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13

The separation-of-variables solution you quoted has two indices appearing in it: n and j (the subscripts of the coefficient $A_{nj}$). Here, n is azimuthal mode order, i.e. it counts the number of nodes along the direction in which the polar-angle $\theta$ varies (divided by 2). The index j is needed because the wave is supposed to satisfy the boundary ...


13

RegionFunction is the option you are looking for. ContourPlot[ Evaluate[Sum[Sin[RandomReal[5, 2].{x, y}], {5}]], {x, -3, 3}, {y, -3, 3}, BoundaryStyle -> {Thick, Black}, RegionFunction -> Function[{x, y, z}, x^2 + y^2 < 9] ]


12

I had the same problem after switching to Mathematica 10. The issue here is the following: Export uses Rasterize to create the png image. The StyleEnvironement, which is used in Rasterized, cannot be specified as an option but is given by the $FrontEnd object (not by the EvaluatingNotebook[]!). You can change the StyleEnvironement by SetOptions[$FrontEnd, ...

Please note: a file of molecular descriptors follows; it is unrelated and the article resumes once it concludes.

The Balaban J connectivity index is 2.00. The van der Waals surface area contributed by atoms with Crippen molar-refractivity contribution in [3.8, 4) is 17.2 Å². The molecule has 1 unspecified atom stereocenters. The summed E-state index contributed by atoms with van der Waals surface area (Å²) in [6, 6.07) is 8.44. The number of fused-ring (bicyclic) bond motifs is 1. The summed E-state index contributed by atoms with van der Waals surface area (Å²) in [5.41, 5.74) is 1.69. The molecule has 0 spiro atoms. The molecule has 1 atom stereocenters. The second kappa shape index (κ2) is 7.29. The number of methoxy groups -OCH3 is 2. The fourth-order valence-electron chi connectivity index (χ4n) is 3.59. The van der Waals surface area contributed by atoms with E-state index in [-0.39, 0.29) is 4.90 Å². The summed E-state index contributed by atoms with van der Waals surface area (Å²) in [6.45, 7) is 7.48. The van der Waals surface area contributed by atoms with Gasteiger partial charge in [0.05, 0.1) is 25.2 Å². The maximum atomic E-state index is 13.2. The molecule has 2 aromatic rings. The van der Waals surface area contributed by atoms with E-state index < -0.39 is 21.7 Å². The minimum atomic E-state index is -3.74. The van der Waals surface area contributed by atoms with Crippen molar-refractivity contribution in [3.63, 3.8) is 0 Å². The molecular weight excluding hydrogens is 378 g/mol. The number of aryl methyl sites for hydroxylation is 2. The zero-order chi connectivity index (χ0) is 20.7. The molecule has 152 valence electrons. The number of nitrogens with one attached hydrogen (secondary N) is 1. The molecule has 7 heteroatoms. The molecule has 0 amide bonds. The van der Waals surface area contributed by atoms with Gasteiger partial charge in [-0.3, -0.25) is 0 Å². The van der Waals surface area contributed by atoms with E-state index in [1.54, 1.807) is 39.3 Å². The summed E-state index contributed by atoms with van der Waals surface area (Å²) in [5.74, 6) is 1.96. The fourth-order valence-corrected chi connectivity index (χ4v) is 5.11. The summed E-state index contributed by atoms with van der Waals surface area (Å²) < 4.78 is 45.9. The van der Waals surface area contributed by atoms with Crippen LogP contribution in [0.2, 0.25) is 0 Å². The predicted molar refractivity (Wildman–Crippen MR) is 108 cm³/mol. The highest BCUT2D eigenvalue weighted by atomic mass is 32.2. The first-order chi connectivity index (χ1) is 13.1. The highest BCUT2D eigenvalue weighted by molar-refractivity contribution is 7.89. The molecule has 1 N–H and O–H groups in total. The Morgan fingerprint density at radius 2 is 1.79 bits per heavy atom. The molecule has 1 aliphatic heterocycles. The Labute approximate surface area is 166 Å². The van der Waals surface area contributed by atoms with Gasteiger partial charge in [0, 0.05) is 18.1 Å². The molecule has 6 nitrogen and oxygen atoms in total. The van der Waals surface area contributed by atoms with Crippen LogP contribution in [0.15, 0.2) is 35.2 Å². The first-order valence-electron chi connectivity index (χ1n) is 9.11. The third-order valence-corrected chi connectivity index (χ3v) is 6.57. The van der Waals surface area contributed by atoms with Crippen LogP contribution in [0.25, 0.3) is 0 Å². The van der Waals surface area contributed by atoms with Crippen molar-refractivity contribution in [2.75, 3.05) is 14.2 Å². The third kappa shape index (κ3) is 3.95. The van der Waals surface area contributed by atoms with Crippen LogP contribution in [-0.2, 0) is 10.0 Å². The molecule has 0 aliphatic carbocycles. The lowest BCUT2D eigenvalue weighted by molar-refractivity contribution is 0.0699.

11

This is an intentional change to make PlotLegends -> "Expressions" more consistent with PlotLegends -> Automatic. Both now do not produce legends when only one line is present. What you are looking for is PlotLegends -> "AllExpressions" which has the old behavior, e.g. Plot[x, {x, 0, 1}, PlotLegends -> "AllExpressions"] More generally, ...


10

General approach If {x0, y0} is a root of a polynomial system {p1, p2} such that there is no other root of the form {x0, y1}, the multiplicity is given by the multiplicity of the zero x0 of the resultant Resultant[p1, p2, y] We can compute the multiplicity of this zero with SparseArray[ CoefficientList[Resultant[p1, p2, y] /. x -> x0 + u, u] ...


9

You can explicitly see that the degree of intersection at (0,0) is 6 using: p1 = y - x^3; p2 = y^4 + 6 x^3 y + x^8; Factor[p2 /. y -> x^3] Also revealing is: Factor@GroebnerBasis[{p1, p2}, {y, x}] Giving {x^6 (x^6+x^2+6), y-x^3} This result is connected to Bezout's Theorem (covered in your textbook).